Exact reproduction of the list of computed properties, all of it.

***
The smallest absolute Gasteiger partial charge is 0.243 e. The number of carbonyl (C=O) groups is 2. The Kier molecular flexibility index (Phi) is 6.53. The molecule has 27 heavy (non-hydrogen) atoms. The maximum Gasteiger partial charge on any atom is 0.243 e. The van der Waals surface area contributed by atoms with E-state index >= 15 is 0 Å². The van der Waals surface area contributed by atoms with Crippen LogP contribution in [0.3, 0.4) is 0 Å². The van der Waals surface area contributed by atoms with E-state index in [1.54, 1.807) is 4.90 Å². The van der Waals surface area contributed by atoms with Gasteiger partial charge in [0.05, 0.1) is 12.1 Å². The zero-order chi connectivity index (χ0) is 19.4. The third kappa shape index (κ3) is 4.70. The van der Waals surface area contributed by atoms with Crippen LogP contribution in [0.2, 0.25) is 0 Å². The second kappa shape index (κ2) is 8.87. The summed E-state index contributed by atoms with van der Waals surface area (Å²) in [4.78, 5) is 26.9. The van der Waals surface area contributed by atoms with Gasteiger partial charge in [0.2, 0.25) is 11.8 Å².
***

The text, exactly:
The smallest absolute Gasteiger partial charge is 0.243 e. The number of carbonyl (C=O) groups is 2. The Kier molecular flexibility index (Phi) is 6.53. The molecule has 27 heavy (non-hydrogen) atoms. The maximum Gasteiger partial charge on any atom is 0.243 e. The van der Waals surface area contributed by atoms with E-state index >= 15 is 0 Å². The van der Waals surface area contributed by atoms with Crippen LogP contribution in [0.3, 0.4) is 0 Å². The van der Waals surface area contributed by atoms with E-state index in [1.54, 1.807) is 4.90 Å². The van der Waals surface area contributed by atoms with Gasteiger partial charge in [0.05, 0.1) is 12.1 Å². The zero-order chi connectivity index (χ0) is 19.4. The third kappa shape index (κ3) is 4.70. The van der Waals surface area contributed by atoms with Crippen LogP contribution in [0.2, 0.25) is 0 Å². The second kappa shape index (κ2) is 8.87. The summed E-state index contributed by atoms with van der Waals surface area (Å²) in [4.78, 5) is 26.9. The van der Waals surface area contributed by atoms with Gasteiger partial charge in [0.2, 0.25) is 11.8 Å².